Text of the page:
Working on Christmas: How nurses and doctors stay festive on the clock

BALTIMORE -

There’s no shortage of holiday cheer at MedStar Union Memorial Hospital.

Walk down any of the Baltimore hospital’s halls in the days before Christmas, and you’ll see doors decked with colorful wreaths and tinsel, plus a tree on just about every floor.

One nurse’s station even features a tree fashioned mostly out of latex gloves and hospital bracelets, the brainchild of one of the night shift nurses.

“The staff always makes the best of Christmas,” nurse manager Donna Stevens said.

On Friday, Christmas Day, it’ll be a lot quieter than usual—but the festive mood will remain, with a skeleton crew of hospital staffers celebrating with potluck meals and smiles.

“Along with Super Bowl Sunday, it’s the slowest day of the year,” said Dr. Richard Lebow, an emergency room physician.  

Most of the patients who come to the ER on Christmas are ones that really need to be there, Lebow said—because no one wants to go to the hospital on Christmas.

Lebow estimates he’s worked about 20 Christmas shifts in his 37 years at the hospital, many before he married his wife, he added with a laugh.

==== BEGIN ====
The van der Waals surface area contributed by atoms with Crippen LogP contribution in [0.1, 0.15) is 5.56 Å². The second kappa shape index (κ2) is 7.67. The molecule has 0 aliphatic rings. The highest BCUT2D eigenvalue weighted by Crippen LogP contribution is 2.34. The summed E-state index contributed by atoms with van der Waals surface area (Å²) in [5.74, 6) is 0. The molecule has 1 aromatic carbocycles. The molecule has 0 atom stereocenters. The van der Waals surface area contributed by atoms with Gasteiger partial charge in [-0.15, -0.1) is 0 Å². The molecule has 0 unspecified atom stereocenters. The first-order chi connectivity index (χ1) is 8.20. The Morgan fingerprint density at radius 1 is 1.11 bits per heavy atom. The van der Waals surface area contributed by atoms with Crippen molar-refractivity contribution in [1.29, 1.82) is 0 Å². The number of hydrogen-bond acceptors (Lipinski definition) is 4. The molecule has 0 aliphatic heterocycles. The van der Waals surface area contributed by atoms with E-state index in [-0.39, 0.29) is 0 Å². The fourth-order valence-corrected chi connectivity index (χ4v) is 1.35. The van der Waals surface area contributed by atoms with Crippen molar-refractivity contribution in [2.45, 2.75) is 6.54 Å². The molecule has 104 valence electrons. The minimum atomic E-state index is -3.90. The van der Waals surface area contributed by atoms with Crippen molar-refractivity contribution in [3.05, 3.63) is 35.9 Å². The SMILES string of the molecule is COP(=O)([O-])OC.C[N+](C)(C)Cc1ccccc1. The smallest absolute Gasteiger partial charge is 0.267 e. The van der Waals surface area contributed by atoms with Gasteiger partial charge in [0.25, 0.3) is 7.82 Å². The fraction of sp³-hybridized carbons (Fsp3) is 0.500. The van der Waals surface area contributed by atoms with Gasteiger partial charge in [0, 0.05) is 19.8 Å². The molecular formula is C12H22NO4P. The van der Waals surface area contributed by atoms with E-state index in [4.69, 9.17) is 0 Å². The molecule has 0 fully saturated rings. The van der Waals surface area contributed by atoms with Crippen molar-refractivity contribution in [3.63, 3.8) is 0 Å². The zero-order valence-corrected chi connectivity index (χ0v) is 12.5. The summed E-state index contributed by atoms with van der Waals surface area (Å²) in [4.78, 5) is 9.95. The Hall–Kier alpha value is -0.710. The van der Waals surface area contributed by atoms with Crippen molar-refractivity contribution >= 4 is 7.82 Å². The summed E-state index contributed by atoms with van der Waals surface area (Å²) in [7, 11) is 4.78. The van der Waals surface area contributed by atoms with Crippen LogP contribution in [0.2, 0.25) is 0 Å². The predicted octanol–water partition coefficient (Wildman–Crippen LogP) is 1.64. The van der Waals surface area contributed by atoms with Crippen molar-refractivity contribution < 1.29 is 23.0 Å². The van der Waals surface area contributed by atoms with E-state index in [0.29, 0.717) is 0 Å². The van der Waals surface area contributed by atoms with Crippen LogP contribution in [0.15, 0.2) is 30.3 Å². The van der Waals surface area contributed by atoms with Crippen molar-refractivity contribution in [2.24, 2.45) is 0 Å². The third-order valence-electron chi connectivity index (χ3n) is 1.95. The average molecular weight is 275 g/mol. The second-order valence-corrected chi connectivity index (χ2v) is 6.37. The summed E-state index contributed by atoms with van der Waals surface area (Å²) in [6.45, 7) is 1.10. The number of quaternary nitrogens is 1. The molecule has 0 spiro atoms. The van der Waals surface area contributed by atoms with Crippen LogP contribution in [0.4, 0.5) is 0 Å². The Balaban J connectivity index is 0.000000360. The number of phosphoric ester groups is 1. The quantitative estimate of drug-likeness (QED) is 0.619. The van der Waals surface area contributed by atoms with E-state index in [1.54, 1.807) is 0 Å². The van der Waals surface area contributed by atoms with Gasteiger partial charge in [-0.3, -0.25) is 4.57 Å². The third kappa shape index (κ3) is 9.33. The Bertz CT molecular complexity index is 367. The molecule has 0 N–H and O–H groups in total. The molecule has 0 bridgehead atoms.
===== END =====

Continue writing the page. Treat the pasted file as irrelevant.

He’s Jewish, but she isn’t—and “she’s like a kid” at Christmas, he said.

On the years he does have to work—like this year—his family misses him, Lebow said.

“But they know it’s a job that’s 24/7,” he said. “We all signed up for it.”

Registered nurse Deborah Liberatore, who has been working at the hospital since 1977, echoed Lebow’s thoughts.

“Most Christmases, I’ve worked nights, so it’s very subdued and quiet,” she said.

She’s worked “many” Christmas shifts at the hospital, working every other year for 20 years, then every third year.

“Now it’s a lottery,” Liberatore said.

She is scheduled to work Christmas, but may not have to come in depending on how busy it is.

“You come into it knowing you have to do these, and you just do it,” she said of holiday shifts.

Really, it’s just like any other day, said registered nurses Bonnie Burrier and Helen Ford.

And no one at the hospital is immune.

Bradley Chambers, president of MedStar Good Samaritan Hospital and MedStar Union Memoral Hospital, and senior vice president of MedStar Health, recalled one Christmas on which he was the on-call administrator.

As luck would have it, it snowed—six or seven inches, enough to be inconvenient. Buses weren’t running, and the roads weren’t plowed.

“I got to my parents’ house very late that night,” Chambers said.

Lebow said working on Christmas is something of a mixed blessing.

Everyone tends to be very upbeat that day. But some years, the inevitable death or other tragedy happens, and then doctors and nurses have to inform the patient’s loved ones on Christmas.

“That’s the real downside,” Lebow said. “But there have been some babies born, too, and that’s obviously very special.”

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